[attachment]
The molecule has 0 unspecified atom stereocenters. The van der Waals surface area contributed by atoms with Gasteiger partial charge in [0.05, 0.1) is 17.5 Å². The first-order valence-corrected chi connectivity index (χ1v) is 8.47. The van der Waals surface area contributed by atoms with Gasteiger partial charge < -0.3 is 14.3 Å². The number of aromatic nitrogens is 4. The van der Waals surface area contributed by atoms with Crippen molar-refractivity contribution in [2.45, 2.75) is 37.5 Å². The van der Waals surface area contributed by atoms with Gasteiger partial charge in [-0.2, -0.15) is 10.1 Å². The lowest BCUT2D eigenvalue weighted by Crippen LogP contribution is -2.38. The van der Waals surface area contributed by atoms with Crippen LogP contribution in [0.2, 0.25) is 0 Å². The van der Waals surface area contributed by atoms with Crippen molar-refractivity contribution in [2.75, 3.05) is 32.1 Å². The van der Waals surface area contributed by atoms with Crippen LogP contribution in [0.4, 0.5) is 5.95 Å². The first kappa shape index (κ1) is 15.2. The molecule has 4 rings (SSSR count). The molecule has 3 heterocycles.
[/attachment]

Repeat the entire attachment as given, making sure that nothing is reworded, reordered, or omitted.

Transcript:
The molecule has 0 unspecified atom stereocenters. The van der Waals surface area contributed by atoms with Gasteiger partial charge in [0.05, 0.1) is 17.5 Å². The first-order valence-corrected chi connectivity index (χ1v) is 8.47. The van der Waals surface area contributed by atoms with Gasteiger partial charge < -0.3 is 14.3 Å². The number of aromatic nitrogens is 4. The van der Waals surface area contributed by atoms with Crippen molar-refractivity contribution in [2.45, 2.75) is 37.5 Å². The van der Waals surface area contributed by atoms with Gasteiger partial charge in [-0.2, -0.15) is 10.1 Å². The lowest BCUT2D eigenvalue weighted by Crippen LogP contribution is -2.38. The van der Waals surface area contributed by atoms with Crippen LogP contribution in [0.2, 0.25) is 0 Å². The van der Waals surface area contributed by atoms with Crippen molar-refractivity contribution in [2.75, 3.05) is 32.1 Å². The van der Waals surface area contributed by atoms with Crippen LogP contribution in [0.4, 0.5) is 5.95 Å². The first kappa shape index (κ1) is 15.2. The molecule has 4 rings (SSSR count). The molecule has 3 heterocycles.